MINNEAPOLIS (WCCO) — Pfizer’s COVID-19 vaccine has now been fully approved by the U.S Food and Drug Administration.

More than 200 million doses of the Pfizer vaccine have already been given in the United States. Emergency use was granted back in December.

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For many, FDA approval gives them the go-ahead to get vaccinated, but not so much for others.

Vaccine hesitancy is all over, and even sports teams are having a difficult time convincing players to get vaccinated. On Monday, the Minnesota Vikings brought in infectious disease expert Michael Osterholm to try and dispel myths about the vaccine.

“Some of the questions that, you know, were asked, you know, are things that you hear on the internet,” Zimmer said. “I thought it went well. [Osterholm is] one of the top specialist in the world, and you know, I thought he was very good with his points. Answered a lot of questions. You know, whether or not that changes anything, I don’t know.”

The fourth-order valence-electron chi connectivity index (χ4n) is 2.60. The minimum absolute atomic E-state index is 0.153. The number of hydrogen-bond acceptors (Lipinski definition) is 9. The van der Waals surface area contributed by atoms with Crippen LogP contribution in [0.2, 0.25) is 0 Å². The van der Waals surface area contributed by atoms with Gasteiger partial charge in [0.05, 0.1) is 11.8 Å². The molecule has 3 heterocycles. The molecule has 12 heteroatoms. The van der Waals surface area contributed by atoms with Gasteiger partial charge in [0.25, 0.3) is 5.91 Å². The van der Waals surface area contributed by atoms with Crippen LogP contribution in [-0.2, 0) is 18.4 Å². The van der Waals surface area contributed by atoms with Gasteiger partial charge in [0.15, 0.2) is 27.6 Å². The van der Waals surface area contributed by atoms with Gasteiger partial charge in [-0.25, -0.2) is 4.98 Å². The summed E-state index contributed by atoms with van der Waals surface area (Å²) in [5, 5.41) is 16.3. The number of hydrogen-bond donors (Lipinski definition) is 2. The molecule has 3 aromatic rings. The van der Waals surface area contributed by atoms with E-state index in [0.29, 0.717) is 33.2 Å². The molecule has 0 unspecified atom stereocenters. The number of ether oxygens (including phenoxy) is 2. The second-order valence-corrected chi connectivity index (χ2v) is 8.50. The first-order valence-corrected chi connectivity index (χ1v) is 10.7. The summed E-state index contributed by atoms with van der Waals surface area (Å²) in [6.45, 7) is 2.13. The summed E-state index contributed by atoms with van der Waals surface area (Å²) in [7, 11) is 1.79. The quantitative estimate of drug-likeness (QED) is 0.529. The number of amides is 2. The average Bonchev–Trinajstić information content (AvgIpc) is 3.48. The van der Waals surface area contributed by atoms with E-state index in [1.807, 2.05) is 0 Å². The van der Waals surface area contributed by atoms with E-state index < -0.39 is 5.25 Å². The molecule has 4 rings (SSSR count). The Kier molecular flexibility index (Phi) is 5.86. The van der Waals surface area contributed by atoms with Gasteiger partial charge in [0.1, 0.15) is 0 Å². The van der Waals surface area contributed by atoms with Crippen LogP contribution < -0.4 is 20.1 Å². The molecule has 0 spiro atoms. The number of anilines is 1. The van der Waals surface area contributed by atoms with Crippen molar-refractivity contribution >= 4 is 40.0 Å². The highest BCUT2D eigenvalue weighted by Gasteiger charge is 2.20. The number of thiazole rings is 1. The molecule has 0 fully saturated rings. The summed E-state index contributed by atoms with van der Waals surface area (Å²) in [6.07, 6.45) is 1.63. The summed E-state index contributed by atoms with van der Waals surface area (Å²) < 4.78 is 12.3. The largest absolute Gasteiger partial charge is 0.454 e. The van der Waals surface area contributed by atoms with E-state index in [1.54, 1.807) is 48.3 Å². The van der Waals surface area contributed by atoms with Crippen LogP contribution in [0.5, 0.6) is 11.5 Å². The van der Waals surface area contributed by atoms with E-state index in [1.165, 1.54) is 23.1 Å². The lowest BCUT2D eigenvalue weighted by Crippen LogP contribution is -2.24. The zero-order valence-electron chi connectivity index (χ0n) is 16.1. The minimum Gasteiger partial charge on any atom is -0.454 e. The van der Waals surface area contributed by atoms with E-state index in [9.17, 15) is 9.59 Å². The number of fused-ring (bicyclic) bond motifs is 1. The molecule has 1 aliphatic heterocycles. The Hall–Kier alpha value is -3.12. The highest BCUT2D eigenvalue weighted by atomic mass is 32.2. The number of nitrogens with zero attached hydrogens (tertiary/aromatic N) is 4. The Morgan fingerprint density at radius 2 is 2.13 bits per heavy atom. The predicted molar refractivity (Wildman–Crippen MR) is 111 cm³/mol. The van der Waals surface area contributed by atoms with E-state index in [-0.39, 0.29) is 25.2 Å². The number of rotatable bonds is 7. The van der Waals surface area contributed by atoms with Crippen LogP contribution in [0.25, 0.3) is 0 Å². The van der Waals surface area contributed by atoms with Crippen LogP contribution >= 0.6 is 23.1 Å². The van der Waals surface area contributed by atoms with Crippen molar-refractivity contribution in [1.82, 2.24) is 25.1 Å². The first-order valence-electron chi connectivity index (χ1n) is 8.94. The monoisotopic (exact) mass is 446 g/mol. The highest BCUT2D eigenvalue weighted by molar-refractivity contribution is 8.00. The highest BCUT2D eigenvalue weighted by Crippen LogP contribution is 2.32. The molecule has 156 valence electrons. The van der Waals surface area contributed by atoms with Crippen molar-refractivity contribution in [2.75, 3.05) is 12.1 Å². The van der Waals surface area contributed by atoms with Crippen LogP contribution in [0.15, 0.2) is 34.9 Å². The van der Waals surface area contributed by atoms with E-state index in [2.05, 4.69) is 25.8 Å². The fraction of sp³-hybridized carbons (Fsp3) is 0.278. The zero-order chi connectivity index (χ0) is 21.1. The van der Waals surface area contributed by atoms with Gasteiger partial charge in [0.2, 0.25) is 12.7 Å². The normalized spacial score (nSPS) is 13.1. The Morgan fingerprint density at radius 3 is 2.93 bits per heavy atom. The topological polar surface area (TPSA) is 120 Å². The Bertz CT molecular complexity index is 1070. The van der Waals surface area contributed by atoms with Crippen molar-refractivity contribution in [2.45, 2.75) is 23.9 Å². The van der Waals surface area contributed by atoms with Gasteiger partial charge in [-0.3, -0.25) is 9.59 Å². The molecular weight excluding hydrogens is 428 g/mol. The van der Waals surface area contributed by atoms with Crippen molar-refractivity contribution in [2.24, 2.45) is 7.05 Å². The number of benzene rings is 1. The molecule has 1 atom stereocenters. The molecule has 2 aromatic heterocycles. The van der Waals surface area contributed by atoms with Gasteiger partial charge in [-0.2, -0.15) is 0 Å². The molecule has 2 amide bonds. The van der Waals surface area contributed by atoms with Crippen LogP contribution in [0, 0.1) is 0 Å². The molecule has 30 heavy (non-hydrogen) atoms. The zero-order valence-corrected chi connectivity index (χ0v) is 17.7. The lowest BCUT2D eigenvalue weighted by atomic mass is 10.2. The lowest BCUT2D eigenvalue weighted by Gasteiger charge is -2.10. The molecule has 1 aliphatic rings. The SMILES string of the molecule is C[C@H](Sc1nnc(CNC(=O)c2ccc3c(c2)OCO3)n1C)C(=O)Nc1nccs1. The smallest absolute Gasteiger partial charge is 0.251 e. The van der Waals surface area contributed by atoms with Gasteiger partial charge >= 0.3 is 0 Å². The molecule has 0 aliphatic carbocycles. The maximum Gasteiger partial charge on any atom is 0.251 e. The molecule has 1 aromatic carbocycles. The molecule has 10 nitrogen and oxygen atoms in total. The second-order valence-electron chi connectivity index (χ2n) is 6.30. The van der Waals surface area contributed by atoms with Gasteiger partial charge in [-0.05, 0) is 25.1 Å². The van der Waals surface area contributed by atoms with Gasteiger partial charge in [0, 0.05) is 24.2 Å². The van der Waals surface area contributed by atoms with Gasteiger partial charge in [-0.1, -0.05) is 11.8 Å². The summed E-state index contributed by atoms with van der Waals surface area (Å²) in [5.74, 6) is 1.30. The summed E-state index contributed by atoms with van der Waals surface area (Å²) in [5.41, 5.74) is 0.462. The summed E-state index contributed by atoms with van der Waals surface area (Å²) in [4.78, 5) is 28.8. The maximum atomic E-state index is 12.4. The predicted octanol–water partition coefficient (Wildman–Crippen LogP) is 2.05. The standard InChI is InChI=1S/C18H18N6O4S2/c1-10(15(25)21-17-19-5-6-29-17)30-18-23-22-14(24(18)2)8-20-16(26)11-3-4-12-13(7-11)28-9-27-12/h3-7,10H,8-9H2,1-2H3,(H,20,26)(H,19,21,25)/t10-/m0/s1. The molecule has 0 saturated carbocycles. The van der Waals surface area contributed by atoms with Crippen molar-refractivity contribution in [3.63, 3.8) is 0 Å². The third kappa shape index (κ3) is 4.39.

Coach Zimmer has been dealing with vaccine hesitancy for quite some time. Unvaccinated quarterback Kirk Cousins was sidelined earlier this month because he was in close contact with another player who contracted the virus.

(credit: CBS)

While a handful of players still hold out, Dr. Venkat Iyer with Allina Health says his health care system saw an increase in the number of people reaching out to get the shot.

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“The FDA full approval is going to be the tipping point for sure,” Iyer said.

Iyer believes FDA approval helps change the minds of many who were unwilling to get vaccinated before.

“Those people who have been sitting on the fence thinking that, “Hey, this vaccine is not yet approved,’ will finally take that leap of faith and get the vaccine,” he said.

Iyer also believes FDA approval will pave the way for vaccine mandates.

“I expect more and more businesses, as well as other health care organizations, probably making this vaccination now mandatory because it is FDA approved,” he said.

Allina says they do have the infrastructure in place to handle the influx of requests for vaccinations it is expecting.

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WCCO did have many people reach out on social media about their hesitancy to get a vaccine. Some told us they are exercising their rights because we all have a choice. Others said they don’t trust the FDA, while some said they are afraid of “Big Pharma.”

Reg Chapman